December 23, 2013

Duck Post 1

A response to this from Ace.  I'm going to post it in the comments there, too.

I know that you know that a company has right to fire employees.  Another way of saying it is to say that it is a moral act to fire an employee.  It is moral to act within your rights. The fired employee doesn't have a right to the job, and you are not required to employ them. It may not be wise, or it may be the best decision ever made, but either way it was a moral act to fire them. If we can agree to this point then I ask: what is right if no one is morally wrong?

You think it was wrong for Robertson to be fired. The people running A&E thought it was a proper response. It's hard to disagree with either of you. I don't like people getting fired for nothing-burgers, but I also understand that gay marriage is sweeping the nation and a very gay-heavy Winter Olympics is right around the corner so there is probably a heightened sense right now and no one wants to be 'that guy'.

A cable channel nods to the cultural zeitgeist (not just GLAAD) which is sympathetic to rejects homosexual discrimination and a rugged, self-sufficient multi-millionaire proudly shares religious beliefs with no hesitation.

Who is 'right' here?

Edit: Poor wording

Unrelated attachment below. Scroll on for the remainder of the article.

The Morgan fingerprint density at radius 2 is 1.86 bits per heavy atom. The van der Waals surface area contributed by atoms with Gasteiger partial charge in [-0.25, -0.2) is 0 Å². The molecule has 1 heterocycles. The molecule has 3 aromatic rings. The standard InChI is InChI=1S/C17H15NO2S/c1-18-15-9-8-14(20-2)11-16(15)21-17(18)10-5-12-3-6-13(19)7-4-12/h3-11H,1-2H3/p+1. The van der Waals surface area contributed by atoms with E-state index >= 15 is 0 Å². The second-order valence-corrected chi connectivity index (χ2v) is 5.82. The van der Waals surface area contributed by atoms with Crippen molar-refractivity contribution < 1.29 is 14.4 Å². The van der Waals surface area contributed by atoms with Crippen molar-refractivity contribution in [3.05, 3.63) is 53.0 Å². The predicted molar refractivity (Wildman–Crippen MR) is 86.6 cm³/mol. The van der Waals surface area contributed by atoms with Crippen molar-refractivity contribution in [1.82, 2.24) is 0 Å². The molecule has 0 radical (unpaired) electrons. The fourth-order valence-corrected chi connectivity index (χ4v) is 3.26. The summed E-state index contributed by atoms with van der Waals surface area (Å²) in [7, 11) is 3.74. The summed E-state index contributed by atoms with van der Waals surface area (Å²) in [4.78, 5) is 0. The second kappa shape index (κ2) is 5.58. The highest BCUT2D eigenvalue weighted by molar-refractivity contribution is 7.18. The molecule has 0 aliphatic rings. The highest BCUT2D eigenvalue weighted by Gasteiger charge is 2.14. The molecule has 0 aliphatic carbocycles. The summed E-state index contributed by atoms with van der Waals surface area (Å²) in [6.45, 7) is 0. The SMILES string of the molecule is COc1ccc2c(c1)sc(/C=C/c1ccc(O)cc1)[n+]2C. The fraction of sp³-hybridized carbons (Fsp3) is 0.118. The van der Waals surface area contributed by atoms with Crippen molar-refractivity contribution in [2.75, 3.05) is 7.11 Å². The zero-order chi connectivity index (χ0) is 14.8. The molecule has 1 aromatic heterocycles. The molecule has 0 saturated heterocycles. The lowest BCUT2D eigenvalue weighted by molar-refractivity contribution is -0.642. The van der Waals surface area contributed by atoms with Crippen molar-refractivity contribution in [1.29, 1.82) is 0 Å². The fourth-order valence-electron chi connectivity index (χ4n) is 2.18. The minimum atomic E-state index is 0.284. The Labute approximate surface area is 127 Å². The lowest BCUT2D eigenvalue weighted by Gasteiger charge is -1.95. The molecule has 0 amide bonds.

December 15, 2013

Capitalist Gives Capitalism a Bad Name

Doug Kimball gives Capitalism a bad name.

He did so Thursday on Ricochet in a piece entitled "Capitalists Give Capitalism a Bad Name" and I hope to discredit much of what he wrote. If it is inappropriate to cite him in the manner I have, then I am happy to adjust the format (somehow). Chunks from Mr. Kimball's piece are in bold with my responses below.

Time Magazine has named Pope Francis Man of the Year for 2013.  It’s fitting, I think, as the Pope's less than flattering statements about capitalists have left statists, communists, socialists and the editors of Time all atwitter. 

The ignorant Pope said some ignorant things which pleased Progressives and Mr. Kimball goes on to agree.

William F. Buckley once said, “The trouble with socialism is socialism; the trouble with capitalism is capitalists.” Jonah Goldberg reminded us of this in a recent column. Before we go all Libertarian MMA on all this capitalism bashing, it must be said: capitalism, like democracy,  can be a very destructive thing when unfettered and without conscience.